This past Tuesday, the Philadelphia City Planning Commission issued its 227-page “Citywide Vision: Philadelphia2035 Comprehensive Plan,” which outlines the major and minor steps the city will be taking to improve itself over the next 25 years. As architecture columnist Inga Saffron noted in the Inquirer, “City planners seem to have taken the opposite tack from that advocated by the great Chicago planner Daniel Burnham, who exhorted his city to “make no little plans. They have no power to stir men’s blood….The 2035 report is a collection of little plans, many of them terrific, but small-scale nonetheless. The future Philadelphia that appears in the planners’ crystal ball is a place where people bike to work, shop at neighborhood farmer’s markets, dine at the corner brewpub, tap at laptops in the park at the end of the block, and regularly compost their food waste. It sounds like a shinier version of today’s Philadelphia, one without the poverty and blight.”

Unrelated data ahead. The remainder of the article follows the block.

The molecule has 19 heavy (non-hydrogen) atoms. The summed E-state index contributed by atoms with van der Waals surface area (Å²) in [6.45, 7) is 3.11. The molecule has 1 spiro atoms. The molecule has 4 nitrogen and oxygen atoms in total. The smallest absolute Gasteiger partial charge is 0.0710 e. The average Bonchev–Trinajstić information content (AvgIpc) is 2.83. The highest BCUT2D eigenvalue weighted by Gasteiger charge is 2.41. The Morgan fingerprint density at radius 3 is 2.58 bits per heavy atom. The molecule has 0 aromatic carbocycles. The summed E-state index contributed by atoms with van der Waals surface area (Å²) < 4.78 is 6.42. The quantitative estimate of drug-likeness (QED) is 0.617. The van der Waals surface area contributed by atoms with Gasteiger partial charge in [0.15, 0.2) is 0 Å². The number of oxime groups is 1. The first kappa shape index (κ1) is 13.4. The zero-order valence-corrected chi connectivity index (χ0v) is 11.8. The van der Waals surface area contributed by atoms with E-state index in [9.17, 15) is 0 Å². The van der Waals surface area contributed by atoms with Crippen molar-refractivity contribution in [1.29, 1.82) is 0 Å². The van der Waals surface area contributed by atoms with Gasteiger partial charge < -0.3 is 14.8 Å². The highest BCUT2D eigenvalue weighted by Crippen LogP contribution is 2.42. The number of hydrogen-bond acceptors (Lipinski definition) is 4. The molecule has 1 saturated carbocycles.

Parks are a major part of the new plan, of course, but you may take some pride in the place Clark Park enjoys. The section on “Neighborhoods” opens with a full-page photo of the Green Line Cafe. A sidebar includes definitions of “Healthy Food” illustrated with a photo of our Farmer’s Market.
And the report’s definition of a “Neighborhood Park” reads, “Neighborhood parks typically range in size from 1 to 25 acres and provide recreational uses such as fields and playgrounds. Clark Park at 43rd Street and Baltimore Avenue in West Philadelphia is a good example of a neighborhood park.”
Read the report here.